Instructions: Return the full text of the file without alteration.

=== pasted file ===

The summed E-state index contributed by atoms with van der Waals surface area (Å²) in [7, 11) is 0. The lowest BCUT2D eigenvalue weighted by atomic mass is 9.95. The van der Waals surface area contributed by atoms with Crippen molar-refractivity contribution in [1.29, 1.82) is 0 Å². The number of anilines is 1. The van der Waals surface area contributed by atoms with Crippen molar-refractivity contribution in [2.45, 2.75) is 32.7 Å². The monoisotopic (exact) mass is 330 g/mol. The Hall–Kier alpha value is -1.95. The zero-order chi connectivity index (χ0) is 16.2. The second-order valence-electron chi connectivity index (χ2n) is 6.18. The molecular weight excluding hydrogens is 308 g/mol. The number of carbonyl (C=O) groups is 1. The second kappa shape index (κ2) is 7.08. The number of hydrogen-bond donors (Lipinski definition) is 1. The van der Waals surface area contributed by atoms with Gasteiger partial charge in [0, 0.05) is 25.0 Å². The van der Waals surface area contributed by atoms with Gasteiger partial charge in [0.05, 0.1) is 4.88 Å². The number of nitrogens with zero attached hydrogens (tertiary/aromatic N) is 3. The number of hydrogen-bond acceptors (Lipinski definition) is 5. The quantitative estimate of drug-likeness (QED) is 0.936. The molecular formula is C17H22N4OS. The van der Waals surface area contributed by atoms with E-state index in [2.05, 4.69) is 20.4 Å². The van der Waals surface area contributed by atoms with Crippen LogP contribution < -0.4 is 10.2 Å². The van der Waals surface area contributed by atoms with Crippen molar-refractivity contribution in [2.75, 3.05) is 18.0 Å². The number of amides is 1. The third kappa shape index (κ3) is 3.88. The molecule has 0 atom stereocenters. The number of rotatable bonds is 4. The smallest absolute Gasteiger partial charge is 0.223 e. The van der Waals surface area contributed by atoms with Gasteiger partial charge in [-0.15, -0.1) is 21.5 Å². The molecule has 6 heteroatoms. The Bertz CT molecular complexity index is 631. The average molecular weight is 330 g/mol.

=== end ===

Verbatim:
The summed E-state index contributed by atoms with van der Waals surface area (Å²) in [7, 11) is 0. The lowest BCUT2D eigenvalue weighted by atomic mass is 9.95. The van der Waals surface area contributed by atoms with Crippen molar-refractivity contribution in [1.29, 1.82) is 0 Å². The number of anilines is 1. The van der Waals surface area contributed by atoms with Crippen molar-refractivity contribution in [2.45, 2.75) is 32.7 Å². The monoisotopic (exact) mass is 330 g/mol. The Hall–Kier alpha value is -1.95. The zero-order chi connectivity index (χ0) is 16.2. The second-order valence-electron chi connectivity index (χ2n) is 6.18. The molecular weight excluding hydrogens is 308 g/mol. The number of carbonyl (C=O) groups is 1. The second kappa shape index (κ2) is 7.08. The number of hydrogen-bond donors (Lipinski definition) is 1. The van der Waals surface area contributed by atoms with Gasteiger partial charge in [0, 0.05) is 25.0 Å². The van der Waals surface area contributed by atoms with Gasteiger partial charge in [0.05, 0.1) is 4.88 Å². The number of nitrogens with zero attached hydrogens (tertiary/aromatic N) is 3. The number of hydrogen-bond acceptors (Lipinski definition) is 5. The quantitative estimate of drug-likeness (QED) is 0.936. The molecular formula is C17H22N4OS. The van der Waals surface area contributed by atoms with E-state index in [2.05, 4.69) is 20.4 Å². The van der Waals surface area contributed by atoms with Crippen LogP contribution < -0.4 is 10.2 Å². The van der Waals surface area contributed by atoms with Crippen molar-refractivity contribution in [2.75, 3.05) is 18.0 Å². The number of amides is 1. The third kappa shape index (κ3) is 3.88. The molecule has 0 atom stereocenters. The number of rotatable bonds is 4. The smallest absolute Gasteiger partial charge is 0.223 e. The van der Waals surface area contributed by atoms with Gasteiger partial charge in [-0.15, -0.1) is 21.5 Å². The molecule has 6 heteroatoms. The Bertz CT molecular complexity index is 631. The average molecular weight is 330 g/mol.